Yes, that is because it will be pronounced that way if two vowels meet. It would be written bev'acqua, which should be a valid answer.
no, that would not be correct. This kind of contraction is only acceptable in poetry for metric reasons.
I'm assuming it is like you're telling someone your drinking a specific water when you say, "Bevo l'acqua." I drink the water. So, saying "I drink water" is more general. Meaning, I just drink water so you'll just say, "Bevo acqua."
Yes. Because every person has a different conjugation. (Io) bevo, (tu) bevi, (lei/lui) beve. It's implicit.
Why is an article not used here? I'm just beginning so I don't know much at all, but I had just assumed that you needed a 'un, una, il, le' before every noun. I'm guessing from this that that is not true?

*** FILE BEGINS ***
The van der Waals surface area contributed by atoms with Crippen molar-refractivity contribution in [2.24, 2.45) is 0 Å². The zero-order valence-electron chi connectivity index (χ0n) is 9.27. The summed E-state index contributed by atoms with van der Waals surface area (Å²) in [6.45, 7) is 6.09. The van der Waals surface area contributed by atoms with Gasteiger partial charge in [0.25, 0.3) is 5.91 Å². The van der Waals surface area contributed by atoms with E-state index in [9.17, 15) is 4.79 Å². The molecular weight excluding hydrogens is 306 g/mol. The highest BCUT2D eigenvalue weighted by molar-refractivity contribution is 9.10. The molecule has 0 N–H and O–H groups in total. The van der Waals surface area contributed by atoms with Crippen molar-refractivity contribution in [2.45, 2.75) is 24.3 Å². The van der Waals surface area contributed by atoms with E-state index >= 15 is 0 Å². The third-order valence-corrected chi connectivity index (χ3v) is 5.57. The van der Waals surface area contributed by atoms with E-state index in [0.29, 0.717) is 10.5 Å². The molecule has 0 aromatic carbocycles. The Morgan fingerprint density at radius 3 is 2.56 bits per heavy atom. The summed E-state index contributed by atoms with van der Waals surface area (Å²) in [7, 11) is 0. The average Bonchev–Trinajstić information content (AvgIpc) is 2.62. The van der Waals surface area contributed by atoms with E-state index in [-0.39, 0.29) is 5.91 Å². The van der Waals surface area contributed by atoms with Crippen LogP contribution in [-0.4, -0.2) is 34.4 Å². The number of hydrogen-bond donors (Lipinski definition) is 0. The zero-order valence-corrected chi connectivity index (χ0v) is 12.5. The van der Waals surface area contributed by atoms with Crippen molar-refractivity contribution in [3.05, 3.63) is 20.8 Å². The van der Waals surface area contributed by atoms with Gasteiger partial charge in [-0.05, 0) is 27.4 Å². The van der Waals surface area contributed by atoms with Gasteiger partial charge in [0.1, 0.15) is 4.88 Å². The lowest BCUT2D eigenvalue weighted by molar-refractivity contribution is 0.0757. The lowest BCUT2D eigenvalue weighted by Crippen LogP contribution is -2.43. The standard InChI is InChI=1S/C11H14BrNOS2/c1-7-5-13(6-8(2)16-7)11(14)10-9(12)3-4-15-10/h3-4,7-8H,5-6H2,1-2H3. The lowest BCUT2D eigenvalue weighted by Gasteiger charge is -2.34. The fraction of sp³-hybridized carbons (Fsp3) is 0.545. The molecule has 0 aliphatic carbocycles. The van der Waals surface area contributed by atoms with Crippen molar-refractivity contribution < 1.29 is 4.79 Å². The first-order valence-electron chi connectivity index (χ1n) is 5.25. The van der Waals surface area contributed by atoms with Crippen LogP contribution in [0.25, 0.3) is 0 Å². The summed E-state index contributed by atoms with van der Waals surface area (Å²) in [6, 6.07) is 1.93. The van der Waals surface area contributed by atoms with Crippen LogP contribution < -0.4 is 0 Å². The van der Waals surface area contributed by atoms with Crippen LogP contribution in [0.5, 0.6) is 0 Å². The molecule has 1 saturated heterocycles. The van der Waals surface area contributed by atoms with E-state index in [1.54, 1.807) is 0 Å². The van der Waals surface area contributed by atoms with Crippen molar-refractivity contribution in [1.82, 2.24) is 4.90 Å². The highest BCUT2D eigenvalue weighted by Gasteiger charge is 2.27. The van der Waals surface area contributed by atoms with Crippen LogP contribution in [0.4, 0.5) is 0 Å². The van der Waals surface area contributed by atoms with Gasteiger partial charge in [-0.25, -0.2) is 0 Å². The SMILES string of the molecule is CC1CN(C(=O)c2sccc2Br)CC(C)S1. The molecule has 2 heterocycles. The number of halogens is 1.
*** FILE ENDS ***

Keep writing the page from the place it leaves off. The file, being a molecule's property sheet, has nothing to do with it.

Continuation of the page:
but english you can say "I drink water" is the same (Io) bevo acqua don't need of un una
You say "bevo l'acqua" when you're drinking a specific water (I drink THE water), while "bevo acqua" is used when you want to say that you drink any water (I drink water).
It could be 'bevo l`acqua'. At all it's the same idea.
bevo l'acqua = I drink the water bevo acqua = I drink water
I heard 'Bev acqua' because that's what I heard. However when I said that, I kept getting it wrong, it's only when I said 'Bevo acqua' did I get it correct. How do the Italians say it though?
if ai héd ciu ráit inglisc de uei icialiens hiar ic, dis iz hao ic ud luk laik (If I had to write English the way Italians hear it, this is how it would look like) :-)